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EEG-reading cap provides point-to-point movement control

Allen L. Barker alb at datafilter.com
Fri Dec 10 00:30:54 EST 2004

Szulc's notes of the meeting state:
  JFK then said he was testing me, that he felt the same way -
  he added "I'm glad you feel the same way" - because indeed
  the U. S. morally must not be part (sic) to assassinations.

The Church Committee also heard testimony from Smathers who
stated that once when it was brought up in his presence
(presumably by the CIA friendly Smathers), Kennedy got so mad he
smashed a dinner plate and told him he did want to hear of such
things again (Alleged Assassination Plots p. 124). Smathers
furthered this portrait later when he stated that:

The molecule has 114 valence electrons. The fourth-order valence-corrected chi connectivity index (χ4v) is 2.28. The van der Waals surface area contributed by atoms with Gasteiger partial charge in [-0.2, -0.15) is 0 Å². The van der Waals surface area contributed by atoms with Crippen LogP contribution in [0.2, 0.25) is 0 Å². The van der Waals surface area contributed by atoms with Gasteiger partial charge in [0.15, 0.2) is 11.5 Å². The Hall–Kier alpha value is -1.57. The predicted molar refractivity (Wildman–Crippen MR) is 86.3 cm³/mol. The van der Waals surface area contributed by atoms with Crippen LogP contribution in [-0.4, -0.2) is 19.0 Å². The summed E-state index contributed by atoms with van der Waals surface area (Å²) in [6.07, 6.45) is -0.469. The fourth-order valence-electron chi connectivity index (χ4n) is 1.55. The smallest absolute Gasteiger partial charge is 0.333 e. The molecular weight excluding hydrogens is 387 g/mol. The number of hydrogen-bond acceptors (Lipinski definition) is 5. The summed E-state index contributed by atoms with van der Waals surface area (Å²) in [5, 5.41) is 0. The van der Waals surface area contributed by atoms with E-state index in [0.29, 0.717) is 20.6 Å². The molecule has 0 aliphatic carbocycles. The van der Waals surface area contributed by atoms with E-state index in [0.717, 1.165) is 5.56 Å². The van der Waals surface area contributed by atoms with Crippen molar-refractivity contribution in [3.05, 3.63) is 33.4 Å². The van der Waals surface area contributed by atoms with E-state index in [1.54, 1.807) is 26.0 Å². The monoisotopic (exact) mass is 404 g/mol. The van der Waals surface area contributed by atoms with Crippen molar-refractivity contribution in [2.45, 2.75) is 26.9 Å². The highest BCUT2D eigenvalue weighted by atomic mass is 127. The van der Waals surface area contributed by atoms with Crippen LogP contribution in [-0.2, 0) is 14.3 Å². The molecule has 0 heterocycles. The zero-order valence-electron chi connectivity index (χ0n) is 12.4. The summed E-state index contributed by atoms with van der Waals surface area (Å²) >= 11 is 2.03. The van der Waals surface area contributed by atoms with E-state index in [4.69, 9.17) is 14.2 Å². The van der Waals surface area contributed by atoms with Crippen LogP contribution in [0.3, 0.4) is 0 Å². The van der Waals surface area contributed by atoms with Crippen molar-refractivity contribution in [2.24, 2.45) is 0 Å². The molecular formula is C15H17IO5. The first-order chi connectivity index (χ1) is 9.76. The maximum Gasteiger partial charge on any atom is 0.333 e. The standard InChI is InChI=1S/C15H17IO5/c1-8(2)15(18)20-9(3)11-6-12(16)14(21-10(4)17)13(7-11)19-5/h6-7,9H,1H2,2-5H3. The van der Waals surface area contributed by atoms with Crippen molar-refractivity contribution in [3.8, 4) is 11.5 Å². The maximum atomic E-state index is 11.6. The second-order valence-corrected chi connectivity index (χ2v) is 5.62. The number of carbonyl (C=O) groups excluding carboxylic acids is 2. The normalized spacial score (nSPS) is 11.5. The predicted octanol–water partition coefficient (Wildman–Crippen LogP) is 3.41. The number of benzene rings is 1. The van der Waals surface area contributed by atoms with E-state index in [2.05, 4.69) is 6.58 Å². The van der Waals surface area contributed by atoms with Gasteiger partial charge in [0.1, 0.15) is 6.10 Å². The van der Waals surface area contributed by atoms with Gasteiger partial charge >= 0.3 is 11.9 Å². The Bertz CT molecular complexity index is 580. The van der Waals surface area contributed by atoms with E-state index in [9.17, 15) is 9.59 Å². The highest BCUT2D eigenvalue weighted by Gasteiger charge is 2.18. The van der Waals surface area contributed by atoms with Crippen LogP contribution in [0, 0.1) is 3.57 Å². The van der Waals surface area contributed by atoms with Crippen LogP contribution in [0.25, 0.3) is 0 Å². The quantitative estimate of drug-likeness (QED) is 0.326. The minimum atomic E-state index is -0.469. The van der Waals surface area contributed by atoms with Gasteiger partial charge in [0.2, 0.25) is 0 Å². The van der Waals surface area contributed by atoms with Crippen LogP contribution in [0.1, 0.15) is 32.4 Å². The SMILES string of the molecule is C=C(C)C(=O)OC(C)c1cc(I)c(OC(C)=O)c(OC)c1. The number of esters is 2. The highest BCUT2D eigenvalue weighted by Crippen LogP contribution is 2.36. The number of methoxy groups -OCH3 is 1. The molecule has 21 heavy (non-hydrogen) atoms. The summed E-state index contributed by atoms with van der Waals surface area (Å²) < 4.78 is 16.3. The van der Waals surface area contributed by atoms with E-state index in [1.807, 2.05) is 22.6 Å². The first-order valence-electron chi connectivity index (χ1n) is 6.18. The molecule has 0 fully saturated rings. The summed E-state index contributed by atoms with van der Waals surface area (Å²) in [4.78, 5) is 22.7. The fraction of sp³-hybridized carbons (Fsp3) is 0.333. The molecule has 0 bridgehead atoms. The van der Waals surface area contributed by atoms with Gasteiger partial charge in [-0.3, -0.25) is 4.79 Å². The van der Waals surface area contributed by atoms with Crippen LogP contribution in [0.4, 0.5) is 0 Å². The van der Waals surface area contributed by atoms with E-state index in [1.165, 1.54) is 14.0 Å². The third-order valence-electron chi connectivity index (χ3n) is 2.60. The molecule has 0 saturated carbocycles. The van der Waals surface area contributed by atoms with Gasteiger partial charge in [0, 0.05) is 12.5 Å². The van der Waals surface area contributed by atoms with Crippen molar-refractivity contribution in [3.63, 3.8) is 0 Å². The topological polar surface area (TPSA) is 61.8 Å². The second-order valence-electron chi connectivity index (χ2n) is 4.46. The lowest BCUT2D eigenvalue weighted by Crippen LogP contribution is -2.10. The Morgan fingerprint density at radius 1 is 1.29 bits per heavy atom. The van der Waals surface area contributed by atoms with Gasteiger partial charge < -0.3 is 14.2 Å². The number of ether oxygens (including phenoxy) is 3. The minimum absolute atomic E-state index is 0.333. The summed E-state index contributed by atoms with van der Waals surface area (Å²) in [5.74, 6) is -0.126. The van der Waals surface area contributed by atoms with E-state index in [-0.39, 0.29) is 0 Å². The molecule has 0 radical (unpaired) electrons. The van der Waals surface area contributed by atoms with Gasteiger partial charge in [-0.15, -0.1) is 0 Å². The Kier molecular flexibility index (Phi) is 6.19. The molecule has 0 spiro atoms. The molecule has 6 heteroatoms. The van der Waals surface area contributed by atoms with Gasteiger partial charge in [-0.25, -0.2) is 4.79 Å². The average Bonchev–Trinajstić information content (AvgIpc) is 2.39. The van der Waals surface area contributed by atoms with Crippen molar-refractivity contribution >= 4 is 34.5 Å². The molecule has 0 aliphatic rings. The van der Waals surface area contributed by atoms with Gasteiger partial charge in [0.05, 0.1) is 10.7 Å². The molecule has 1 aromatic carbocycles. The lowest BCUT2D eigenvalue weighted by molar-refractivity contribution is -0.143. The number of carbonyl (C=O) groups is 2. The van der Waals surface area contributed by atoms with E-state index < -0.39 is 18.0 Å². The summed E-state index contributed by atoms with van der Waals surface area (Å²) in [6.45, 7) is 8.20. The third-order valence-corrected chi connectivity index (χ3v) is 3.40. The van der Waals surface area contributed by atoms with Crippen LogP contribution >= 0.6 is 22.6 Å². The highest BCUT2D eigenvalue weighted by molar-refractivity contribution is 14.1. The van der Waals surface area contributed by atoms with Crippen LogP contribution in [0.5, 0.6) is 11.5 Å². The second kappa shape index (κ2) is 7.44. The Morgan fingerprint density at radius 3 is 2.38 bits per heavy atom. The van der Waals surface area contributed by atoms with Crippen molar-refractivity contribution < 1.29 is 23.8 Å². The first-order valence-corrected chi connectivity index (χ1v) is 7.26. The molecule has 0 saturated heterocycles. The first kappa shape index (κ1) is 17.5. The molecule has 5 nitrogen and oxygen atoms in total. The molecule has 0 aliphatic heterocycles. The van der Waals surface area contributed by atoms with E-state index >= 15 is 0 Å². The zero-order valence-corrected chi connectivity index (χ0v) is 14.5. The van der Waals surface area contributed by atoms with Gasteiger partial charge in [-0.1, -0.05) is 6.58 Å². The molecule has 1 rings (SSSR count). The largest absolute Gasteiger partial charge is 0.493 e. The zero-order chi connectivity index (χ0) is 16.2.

President Kennedy seemed "horrified" at the idea of
  political assassination. "I remember him saying. . .that the
  CIA frequently did things he didn't know about, and he was
  unhappy about it. He complained that the CIA was almost
  autonomous. He told me he believed the CIA had arranged to
  have Diem and Trujillo bumped off. He was pretty well
  shocked about that. He thought it was a stupid thing to do,
  and he wanted to get control of what the CIA was doing."

  (The Assassinations: Dallas and Beyond pp. 379-380)
Such statements not only absolve Kennedy, they actually provide a
motive for the CIA to get rid of him, which is probably why the
media ignored them.

The fact that Kennedy had clean hands was a bitter pill to
swallow. The establishment organized a furious counterattack.

Frank Church was accused of being a partisan. The Democrats were
charged with "protecting" the Kennedys. There was an exchange of
letters in the press between David Eisenhower and one of Bobby
Kennedy's sons over the issue. Finally, a solution appeared. Her
name was Judith Campbell Exner.

All of t

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